“Are there themes that you’re showing me, God?  Help me to see.”

“What are you saying?  What am I missing?”

“I’m sorry I’m so distracted, God.  My kid is flooding the bathroom.”

But it’s coming into focus, and I’m unsettled about it.  “What do You want me to DO with this, Lord?”  Here’s the thing, friends: I don’t think God is interested in our glossed over and insincere platitudes that we call “praise”.  I’m going to go ahead and put myself in the middle of the intervention circle and admit to you straight up that sometimes (a lot of times) I DON’T KNOW HOW TO PRAISE GOD.  Yes, I know the formula: A.C.T.S — adoration, confession, thanksgiving, and supplication. But let’s all be honest for a skinny minute: don’t we really just want to jump to the supplication part?  That’s what comes most naturally.  I’m excellent at thinking about myself and the things I think I need in order for my life to be more comfortable.  (And in all fairness, we can usually come up with quite a few things to be thankful for, too.)  But adoration (and confession — that one deserves a post all it’s own)? Yikes!  Those are harder for most of us.  So we sit with it.  We think hard.  We ask, “God, how should I praise you? What do I say?  …Do?  How is praise any different than thanking you?”  We may eventually come up with a few things to name off as praises, but when we muster our courage to name them out loud — be it in a crowd or in private — where is the sense of conviction?  Where is the brokenness over our sin in relation to His holiness?  The strength of spirit?  The emotion?  We (I) sound so…melancholy.  So unconvincing.  And the painful reality that I can’t help but to remember is that it is out of the overflow of the heart that the mouth speaks (Luke 6:45).  Yeah, I’ve been mulling over that convicting truth.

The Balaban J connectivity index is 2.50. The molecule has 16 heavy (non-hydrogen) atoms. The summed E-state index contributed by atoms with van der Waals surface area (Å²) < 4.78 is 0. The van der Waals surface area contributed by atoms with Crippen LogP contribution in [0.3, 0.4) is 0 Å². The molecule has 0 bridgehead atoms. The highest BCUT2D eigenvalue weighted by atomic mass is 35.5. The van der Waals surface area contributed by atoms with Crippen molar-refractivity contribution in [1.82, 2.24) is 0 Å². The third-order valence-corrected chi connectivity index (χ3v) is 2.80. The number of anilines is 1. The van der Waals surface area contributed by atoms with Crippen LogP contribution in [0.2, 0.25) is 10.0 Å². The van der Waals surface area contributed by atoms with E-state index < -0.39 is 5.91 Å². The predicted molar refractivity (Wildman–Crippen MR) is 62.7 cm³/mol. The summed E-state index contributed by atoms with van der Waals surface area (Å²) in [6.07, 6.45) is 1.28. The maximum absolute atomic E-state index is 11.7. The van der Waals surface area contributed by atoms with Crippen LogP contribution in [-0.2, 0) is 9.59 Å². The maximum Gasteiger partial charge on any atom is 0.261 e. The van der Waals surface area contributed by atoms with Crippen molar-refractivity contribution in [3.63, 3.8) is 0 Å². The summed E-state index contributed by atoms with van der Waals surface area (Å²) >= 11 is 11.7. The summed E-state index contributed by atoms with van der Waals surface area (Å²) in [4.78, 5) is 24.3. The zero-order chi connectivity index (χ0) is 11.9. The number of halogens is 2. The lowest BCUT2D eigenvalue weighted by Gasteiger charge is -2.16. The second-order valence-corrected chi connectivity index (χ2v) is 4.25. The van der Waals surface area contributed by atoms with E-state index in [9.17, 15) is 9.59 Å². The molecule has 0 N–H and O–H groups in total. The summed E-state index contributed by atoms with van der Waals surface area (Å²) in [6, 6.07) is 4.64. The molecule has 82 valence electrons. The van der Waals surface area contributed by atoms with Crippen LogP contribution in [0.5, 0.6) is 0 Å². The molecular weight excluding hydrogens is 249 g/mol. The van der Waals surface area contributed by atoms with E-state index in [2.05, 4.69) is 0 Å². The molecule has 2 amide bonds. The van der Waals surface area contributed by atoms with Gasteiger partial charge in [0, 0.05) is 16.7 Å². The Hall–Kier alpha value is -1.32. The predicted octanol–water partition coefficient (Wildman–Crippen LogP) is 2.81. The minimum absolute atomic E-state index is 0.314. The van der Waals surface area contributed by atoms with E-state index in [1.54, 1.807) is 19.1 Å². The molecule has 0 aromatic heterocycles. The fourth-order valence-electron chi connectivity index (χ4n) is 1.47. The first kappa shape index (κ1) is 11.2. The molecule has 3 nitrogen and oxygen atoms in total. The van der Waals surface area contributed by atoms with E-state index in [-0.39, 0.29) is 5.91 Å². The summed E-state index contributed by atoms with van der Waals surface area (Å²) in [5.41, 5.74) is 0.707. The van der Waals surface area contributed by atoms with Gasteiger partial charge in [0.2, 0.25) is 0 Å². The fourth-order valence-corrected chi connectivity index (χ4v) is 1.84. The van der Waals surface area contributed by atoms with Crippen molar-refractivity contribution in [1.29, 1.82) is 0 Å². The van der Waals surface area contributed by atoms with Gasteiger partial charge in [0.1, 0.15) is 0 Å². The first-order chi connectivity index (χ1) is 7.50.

I’ve come under conviction, friends.  I’ve had to look at myself in the mirror and allow myself to see down into the ugly parts of my soul that I’d rather keep hidden in darkness.  He wants us to participate in praise, not observe it (or worse, critique it).  He doesn’t require a dark room with flashy lights, the latest music, and a producer at a board in the back of the room that makes it all look and sound good (or on the other extreme, He isn’t limited to our liturgical traditions or worship guides).  He doesn’t require fancy or culturally “hip” words/phrases.  He doesn’t even mind if I fumble over what I’m trying to say, or if I have some holes in my theology.  He wants my heart…my mind.  He wants me to let it all go in adoration, without regard for what other people may think.  He wants me to come to Him ready, expecting Him to meet me.  Ahhhh!!! His presence.

I’ve heard skeptics ask why God is so needy?  Is He really that egotistical that He demands our praise and worship?  But I would submit to you that while worship truly is about HIM…remembering HIM…esteeming HIM, He isn’t the only one who benefits.  And this seems especially true when we cause ourselves to profess the affection of our hearts toward Him even when we’re not feelin’ it. Because here’s a cold hard truth: sometimes we identify with David in Psalm 22.  He’s broken.  God feels absent.  He feels abandoned…forgotten.  The fascinating thing that is being revealed to me, though, is that something remarkable happens with praise.  Watch and see if you catch it: